The description of the magnificent temple of Jerusalem, 1 For parallels, see R. Flint in Hastings's Diet. Bib. iv. 562, n. i.

For the Pompeian wall-painting representing Solomon's judgment (the figures are pygmies!), see A. Jeremias, Alles Test, im Lichte d.

alt. Orients 2nd ed., p. 492 seq. (with illustration and references).

1 For Mahommedan stories of Solomon, the hoopoe and the queen of Sheba, see the Koran, Sur. xxvii., which closely follows the second Targum to Esther i. 2, where the Jewish fables may be read in full. On this story, see also J. Halevy, Ecole pratique des hautes ttudes (1905), pp. 5-24, and the Chinese parallel in the Mittheilungen of the Berlin Seminar for Oriental Languages (1904), vii. i. pp. 117-172. For the late legends of Solomon see M. Griinbaum, Neue Beitrdge zur semit. Sage, pp. 198-237 (Leiden, 1893); G. Salzberger, Die Salomo-Sage in der semitischen Literatur (Berlin, 1907).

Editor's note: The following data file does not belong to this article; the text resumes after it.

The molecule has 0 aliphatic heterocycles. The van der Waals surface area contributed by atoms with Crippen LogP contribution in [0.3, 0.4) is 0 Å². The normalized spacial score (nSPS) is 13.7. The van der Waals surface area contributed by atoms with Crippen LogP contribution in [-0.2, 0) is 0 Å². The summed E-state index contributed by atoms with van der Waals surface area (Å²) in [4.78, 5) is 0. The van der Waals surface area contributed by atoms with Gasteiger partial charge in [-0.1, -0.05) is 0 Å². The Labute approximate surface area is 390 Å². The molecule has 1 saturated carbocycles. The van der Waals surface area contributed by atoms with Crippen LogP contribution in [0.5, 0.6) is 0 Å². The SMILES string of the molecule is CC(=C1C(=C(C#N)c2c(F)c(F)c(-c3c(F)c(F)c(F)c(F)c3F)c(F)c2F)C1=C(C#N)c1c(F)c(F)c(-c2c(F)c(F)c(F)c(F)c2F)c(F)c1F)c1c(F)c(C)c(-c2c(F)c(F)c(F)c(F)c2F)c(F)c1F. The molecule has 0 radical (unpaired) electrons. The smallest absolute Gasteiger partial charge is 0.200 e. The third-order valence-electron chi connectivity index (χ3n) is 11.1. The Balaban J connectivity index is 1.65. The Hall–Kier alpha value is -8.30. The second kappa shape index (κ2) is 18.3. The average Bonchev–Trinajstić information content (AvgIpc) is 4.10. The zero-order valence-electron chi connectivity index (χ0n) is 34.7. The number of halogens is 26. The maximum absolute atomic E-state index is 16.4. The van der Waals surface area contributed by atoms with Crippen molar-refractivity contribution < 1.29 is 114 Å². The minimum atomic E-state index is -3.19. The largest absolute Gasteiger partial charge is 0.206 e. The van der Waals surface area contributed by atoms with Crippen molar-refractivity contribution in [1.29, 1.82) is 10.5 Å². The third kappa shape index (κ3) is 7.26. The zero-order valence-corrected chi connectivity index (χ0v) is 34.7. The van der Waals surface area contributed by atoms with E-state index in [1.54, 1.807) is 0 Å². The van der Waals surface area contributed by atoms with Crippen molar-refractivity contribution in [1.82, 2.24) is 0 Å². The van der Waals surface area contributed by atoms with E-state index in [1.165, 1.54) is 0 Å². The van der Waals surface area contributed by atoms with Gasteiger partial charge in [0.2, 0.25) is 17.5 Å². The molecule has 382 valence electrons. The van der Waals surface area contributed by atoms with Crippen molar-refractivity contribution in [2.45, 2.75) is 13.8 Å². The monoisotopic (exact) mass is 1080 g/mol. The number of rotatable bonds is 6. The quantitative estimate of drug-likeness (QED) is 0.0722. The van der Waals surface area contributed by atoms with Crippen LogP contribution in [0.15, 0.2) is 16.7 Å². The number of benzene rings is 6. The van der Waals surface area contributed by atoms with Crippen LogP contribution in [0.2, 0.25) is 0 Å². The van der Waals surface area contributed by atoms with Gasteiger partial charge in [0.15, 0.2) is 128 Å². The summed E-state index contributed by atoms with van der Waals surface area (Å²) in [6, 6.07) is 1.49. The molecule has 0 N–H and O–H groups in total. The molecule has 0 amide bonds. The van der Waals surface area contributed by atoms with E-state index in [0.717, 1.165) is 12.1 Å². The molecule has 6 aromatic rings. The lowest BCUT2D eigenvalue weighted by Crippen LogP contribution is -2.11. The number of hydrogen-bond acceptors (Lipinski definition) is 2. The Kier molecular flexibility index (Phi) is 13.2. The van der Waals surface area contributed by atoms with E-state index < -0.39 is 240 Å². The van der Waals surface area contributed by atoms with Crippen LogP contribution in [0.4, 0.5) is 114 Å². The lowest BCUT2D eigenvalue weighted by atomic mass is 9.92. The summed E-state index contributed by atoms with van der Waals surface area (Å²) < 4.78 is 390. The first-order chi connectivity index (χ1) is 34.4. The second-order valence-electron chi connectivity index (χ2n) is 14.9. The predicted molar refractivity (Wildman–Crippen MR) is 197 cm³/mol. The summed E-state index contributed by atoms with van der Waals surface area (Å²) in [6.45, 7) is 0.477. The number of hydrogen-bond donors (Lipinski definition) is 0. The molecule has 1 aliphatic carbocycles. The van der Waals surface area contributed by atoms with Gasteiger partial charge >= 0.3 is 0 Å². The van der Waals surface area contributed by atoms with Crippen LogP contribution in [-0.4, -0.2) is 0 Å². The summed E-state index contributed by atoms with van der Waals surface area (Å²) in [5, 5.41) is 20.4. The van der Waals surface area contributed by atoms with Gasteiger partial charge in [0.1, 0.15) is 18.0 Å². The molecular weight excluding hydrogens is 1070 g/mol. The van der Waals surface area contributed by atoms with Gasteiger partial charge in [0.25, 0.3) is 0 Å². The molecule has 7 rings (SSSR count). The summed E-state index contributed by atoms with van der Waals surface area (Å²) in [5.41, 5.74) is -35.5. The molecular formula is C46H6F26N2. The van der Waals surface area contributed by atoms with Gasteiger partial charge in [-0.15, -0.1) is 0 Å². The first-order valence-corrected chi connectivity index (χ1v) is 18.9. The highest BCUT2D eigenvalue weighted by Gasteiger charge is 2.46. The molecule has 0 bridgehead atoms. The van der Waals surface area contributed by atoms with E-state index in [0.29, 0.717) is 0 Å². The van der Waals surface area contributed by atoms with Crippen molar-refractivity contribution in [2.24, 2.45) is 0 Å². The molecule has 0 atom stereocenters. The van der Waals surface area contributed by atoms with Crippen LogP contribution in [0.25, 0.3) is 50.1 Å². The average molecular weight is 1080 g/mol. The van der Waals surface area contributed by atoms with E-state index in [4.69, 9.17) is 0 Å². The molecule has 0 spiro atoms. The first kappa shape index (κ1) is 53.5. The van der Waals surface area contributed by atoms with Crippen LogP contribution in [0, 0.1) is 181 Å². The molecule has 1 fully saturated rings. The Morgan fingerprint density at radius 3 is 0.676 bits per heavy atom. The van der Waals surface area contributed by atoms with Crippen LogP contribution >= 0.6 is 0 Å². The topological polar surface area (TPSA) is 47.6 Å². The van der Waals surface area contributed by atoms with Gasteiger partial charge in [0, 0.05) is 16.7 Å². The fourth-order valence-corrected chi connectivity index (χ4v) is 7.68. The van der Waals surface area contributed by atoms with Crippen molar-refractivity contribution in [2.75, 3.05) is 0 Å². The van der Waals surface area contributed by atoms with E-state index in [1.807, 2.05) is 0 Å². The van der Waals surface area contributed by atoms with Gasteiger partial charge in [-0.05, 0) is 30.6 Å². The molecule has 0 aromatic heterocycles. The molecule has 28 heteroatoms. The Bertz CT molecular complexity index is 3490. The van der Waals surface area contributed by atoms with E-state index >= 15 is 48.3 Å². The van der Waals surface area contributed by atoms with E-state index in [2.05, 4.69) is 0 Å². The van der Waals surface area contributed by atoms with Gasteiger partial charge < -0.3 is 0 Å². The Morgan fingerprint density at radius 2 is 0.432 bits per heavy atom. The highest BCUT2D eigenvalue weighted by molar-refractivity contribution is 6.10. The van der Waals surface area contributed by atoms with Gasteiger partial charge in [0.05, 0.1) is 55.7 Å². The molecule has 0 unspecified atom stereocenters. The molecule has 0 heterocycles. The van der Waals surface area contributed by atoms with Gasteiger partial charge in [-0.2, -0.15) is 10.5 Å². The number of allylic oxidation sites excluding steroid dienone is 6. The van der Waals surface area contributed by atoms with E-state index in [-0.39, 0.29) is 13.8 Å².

which occupies considerable space in Solomon's history (v.- viii.), appears in more elaborate form in the chronicler's later work. The detailed record stands in contrast to the brief account of his other buildings, e.g. the palace, which, from an Oriental point of view, was of the first importance (vii. 1-12). But the Temple and palace were adjoining buildings, separated only by a wall (cf. Ezek. xlii. 20, xliii. 7 seq.), and it cannot be said that the former had originally the prominence now ascribed to it. Nor can the accounts given by Deuteronomic writers of its significance for the religious worship of Israel be used for an estimate of contemporary religion (v. 1-6, viii.). Whatever David had instituted at Jerusalem, it is at Gibeon that Solomon observed the opening sacrificial ceremonies, and there he received the divine revelation, " for that was the great high-place " (iii. 4 sqq.). Though this is justified by a late writer (iii. 2), subsequent history shows that the high-places, like the altars to heathen deities in Jerusalem itself, long remained undisturbed; it was the Deuteronomic reformation, ascribed to Josiah, which marked the great advance in the religion of Yahweh, and under its influence the history of the monarchy has been compiled. Moreover, with the emphasis which is laid upon the Jerusalem Temple is to be associated the new superiority of Zadok, the traditional ancestor of the Zadokites, the Jerusalem priests, whose supremacy over the other Levitical families only enters into the history of a much later age (see LEVITES).